The year 2017 looks set to be a promising one as far as fine wines go. Aside from purchasing for consumption, if you can resist the lure of uncorking the bottle, it is also a good idea to buy some for investment purposes.
Aarash Ghatineh is global head of sales at Cult Wines, one of Europe’s largest wine investment companies. The industry veteran presents a list of what to keep an eye on should you decide to expand your collection.
Second is first
The common thread between these two names is that they are both second wines of their respective first growths from Bordeaux. But they are worth highlighting because buying into this tier has been a very successful strategy for wine investors after the Bordeaux market hit a low in June 2014. Since then, Cult Wines’ Second Wine Index has increased by 63.4 per cent.
The Grand Vin Haut-Brion is doing very well in the market at the moment, and it is believed that its popularity will filter down to its second label, the Clarence de Haut-Brion. Although prices for the other second labels of Bordeaux first growth have been climbing, the Clarence could be the next to take off. It has all the credentials to follow the same pattern of its peers, which could represent growth of more than 50 per cent over the next three years across a range of vintages.
Le Carillon de L’Angelus is another second wine to watch. It typically has a production of under 1,000 cases, but receives high scores while costing a fifth of the price of the Grand Vin. Angelus has a strong following in all consumer markets, and since the reclassification to Premier Grand Cru Classé A in 2012, it has been one of the best-performing Bordeaux wines.
While the second wine strategy has been immensely popular within Bordeaux, the pattern of buying into a brand’s more affordable labels can also be applied to other regions. A well-diversified portfolio should have exposure to Second Flight, the second wine of Screaming Eagle, and The Maiden, the second wine of Harlan Estate, both of which come from California.
Iconic vintages of Bordeaux
Specifically, zero in on the top wines from the 1990, 1995, 1996 and 1998 vintages. For instance, the Chateau Margaux 1990 is recognised as the greatest Margaux ever produced with a record seven times 100 points rating from Robert Parker. Stock is becoming severely depleted as these wines hit their sweet spot for consumption. Although the 1990 is one of the most expensive vintages for the estate, it is also the top rated, the most highly sought after and difficult to access. Undoubtedly, the laws of supply and demand have stood the test of time in most markets, and this is the most sustainable factor that drives the increase in the price of a wine.
Burgundy’s 2015 vintages
This group of wines is going to be released in the first quarter of 2017 and is already making waves among wine investors, collectors and consumers. The quality is somewhere between that of the vintages of 2005 and 2010, both of which have the potential to be legendary for the region. Among the producers, those worthy of being spotlighted (and that were previously under the radar) include Domaine Duroché, Domaine Georges Lignier, Domaine Hubert Lignier and Thibault Liger-Belair.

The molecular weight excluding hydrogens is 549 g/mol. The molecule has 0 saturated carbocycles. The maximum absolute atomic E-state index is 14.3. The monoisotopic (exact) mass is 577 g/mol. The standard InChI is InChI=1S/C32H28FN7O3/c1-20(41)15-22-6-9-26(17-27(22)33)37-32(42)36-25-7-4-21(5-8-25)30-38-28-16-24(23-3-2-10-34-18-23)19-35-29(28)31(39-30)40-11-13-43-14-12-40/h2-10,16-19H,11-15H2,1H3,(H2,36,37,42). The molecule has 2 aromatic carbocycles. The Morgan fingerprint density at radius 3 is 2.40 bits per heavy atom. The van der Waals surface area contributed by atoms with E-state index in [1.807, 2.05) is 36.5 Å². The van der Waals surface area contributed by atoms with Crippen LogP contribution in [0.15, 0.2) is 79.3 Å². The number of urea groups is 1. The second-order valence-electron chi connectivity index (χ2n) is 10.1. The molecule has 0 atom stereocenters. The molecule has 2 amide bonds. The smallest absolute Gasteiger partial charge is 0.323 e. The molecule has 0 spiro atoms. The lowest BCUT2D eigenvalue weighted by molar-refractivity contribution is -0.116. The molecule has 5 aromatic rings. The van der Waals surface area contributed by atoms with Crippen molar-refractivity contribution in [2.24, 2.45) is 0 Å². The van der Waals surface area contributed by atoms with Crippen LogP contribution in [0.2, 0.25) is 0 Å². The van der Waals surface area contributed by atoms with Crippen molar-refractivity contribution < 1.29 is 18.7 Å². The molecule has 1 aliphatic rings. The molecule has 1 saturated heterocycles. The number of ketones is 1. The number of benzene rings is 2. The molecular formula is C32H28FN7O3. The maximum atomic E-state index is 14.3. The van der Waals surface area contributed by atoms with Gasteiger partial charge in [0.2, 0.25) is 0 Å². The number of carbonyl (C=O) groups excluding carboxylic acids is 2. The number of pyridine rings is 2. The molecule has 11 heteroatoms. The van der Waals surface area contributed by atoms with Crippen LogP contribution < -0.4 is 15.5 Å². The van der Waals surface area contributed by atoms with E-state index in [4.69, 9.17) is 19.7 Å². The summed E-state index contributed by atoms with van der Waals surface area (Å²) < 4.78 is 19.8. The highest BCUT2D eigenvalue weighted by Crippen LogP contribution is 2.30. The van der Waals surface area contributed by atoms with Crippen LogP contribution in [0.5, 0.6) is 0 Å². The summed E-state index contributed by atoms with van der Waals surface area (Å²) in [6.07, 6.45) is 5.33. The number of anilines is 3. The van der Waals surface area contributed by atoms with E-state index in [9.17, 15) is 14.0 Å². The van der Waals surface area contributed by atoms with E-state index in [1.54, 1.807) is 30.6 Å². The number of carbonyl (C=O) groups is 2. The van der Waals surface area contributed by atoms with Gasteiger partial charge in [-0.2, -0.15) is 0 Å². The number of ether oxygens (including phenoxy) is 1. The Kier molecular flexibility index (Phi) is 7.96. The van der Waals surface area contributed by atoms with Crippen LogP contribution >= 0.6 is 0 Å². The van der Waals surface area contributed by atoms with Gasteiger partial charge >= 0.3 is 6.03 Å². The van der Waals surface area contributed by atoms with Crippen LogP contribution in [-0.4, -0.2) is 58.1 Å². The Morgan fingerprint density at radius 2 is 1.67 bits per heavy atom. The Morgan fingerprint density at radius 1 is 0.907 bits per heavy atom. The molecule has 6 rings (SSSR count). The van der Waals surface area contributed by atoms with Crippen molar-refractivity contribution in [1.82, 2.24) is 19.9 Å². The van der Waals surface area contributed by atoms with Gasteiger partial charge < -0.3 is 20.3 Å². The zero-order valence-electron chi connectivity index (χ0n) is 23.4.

Bearing a high potential to become the Burgundy of Italy, Italy’s Barolo is one to watch as there is established and emerging talent from this region that needs to be explored by wine investors. In addition to the usual producers of Bruno Giacosa, Giacomo Conterno and Luciano Sandrone, others worth watching out for this year include: Roberto Voerzio; Renato Ratti; Domenico Clerico; Vietti and Paolo Scavino.
Do not let its relatively unfamiliar name fool you. This is actually the fifth-growth estate owned by the legendary Château Mouton Rothschild. While its parent company needs no introduction, Clerc Milon might require one. To date, the label has risen in popularity in Asia as its low availability has led to a spike in demand. Hold it for up to five years and its growth is forecasted to be up to 100 per cent. Clerc Milon ranks among one of the best-performing wines in the Bordeaux 500 Index in 2015, and has seen a continually positive performance across all its vintages. In fact, the value of its last 10 vintages has increased by 42.1 per cent over the last 12 months. Here’s a tip: the 2015 vintage has the best value for quality but has yet to see a rise in demand. It would be prudent for investors to act on this ahead of the bottling in spring 2018.
Since 2013, Château Figeac has been under a new regime with well-respected wine consultant Michel Rolland also on board. Therefore, expect big things from this re-emerging Right Bank estate. At the moment, the wines are in the Premier Grand Cru Classé B, classification of Saint-Émilion, but Rolland has declared his goal of pushing it to Classé A. The next Right Bank classification is in 2022 and judging by how the latest vintages have performed — 2014 with points of between 93 and 95; 2015 with points from 97 to 99 — there is hope that he will attain his aim.
Our expert says
We often encounter investors who have overpaid for their wines, which obviously doesn’t get the investment off to the best-possible start. This is easily avoidable by doing due diligence and checking prices with reputable sources.
This article originally appeared on WealthinAsia.com, Asia’s marketplace for investors. For more information click here.